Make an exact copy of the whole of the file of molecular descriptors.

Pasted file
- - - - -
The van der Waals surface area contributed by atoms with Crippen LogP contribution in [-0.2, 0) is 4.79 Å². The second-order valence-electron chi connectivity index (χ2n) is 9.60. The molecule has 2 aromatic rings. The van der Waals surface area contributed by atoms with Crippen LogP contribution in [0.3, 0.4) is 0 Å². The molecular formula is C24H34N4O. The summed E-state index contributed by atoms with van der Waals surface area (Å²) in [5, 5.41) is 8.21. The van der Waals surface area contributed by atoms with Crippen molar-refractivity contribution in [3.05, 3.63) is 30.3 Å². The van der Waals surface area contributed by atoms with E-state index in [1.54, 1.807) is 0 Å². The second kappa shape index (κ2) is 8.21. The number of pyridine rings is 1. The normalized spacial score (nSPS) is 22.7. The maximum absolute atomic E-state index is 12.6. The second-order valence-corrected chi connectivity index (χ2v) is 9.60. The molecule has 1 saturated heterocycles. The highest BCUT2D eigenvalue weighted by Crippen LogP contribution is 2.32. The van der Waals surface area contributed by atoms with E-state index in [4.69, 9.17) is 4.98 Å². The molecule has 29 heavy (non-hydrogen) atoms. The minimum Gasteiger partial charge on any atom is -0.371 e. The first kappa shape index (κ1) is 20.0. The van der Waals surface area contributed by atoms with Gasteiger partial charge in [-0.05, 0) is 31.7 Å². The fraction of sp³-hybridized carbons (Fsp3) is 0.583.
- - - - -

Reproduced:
The van der Waals surface area contributed by atoms with Crippen LogP contribution in [-0.2, 0) is 4.79 Å². The second-order valence-electron chi connectivity index (χ2n) is 9.60. The molecule has 2 aromatic rings. The van der Waals surface area contributed by atoms with Crippen LogP contribution in [0.3, 0.4) is 0 Å². The molecular formula is C24H34N4O. The summed E-state index contributed by atoms with van der Waals surface area (Å²) in [5, 5.41) is 8.21. The van der Waals surface area contributed by atoms with Crippen molar-refractivity contribution in [3.05, 3.63) is 30.3 Å². The van der Waals surface area contributed by atoms with E-state index in [1.54, 1.807) is 0 Å². The second kappa shape index (κ2) is 8.21. The number of pyridine rings is 1. The normalized spacial score (nSPS) is 22.7. The maximum absolute atomic E-state index is 12.6. The second-order valence-corrected chi connectivity index (χ2v) is 9.60. The molecule has 1 saturated heterocycles. The highest BCUT2D eigenvalue weighted by Crippen LogP contribution is 2.32. The van der Waals surface area contributed by atoms with E-state index in [4.69, 9.17) is 4.98 Å². The molecule has 29 heavy (non-hydrogen) atoms. The minimum Gasteiger partial charge on any atom is -0.371 e. The first kappa shape index (κ1) is 20.0. The van der Waals surface area contributed by atoms with Gasteiger partial charge in [-0.05, 0) is 31.7 Å². The fraction of sp³-hybridized carbons (Fsp3) is 0.583.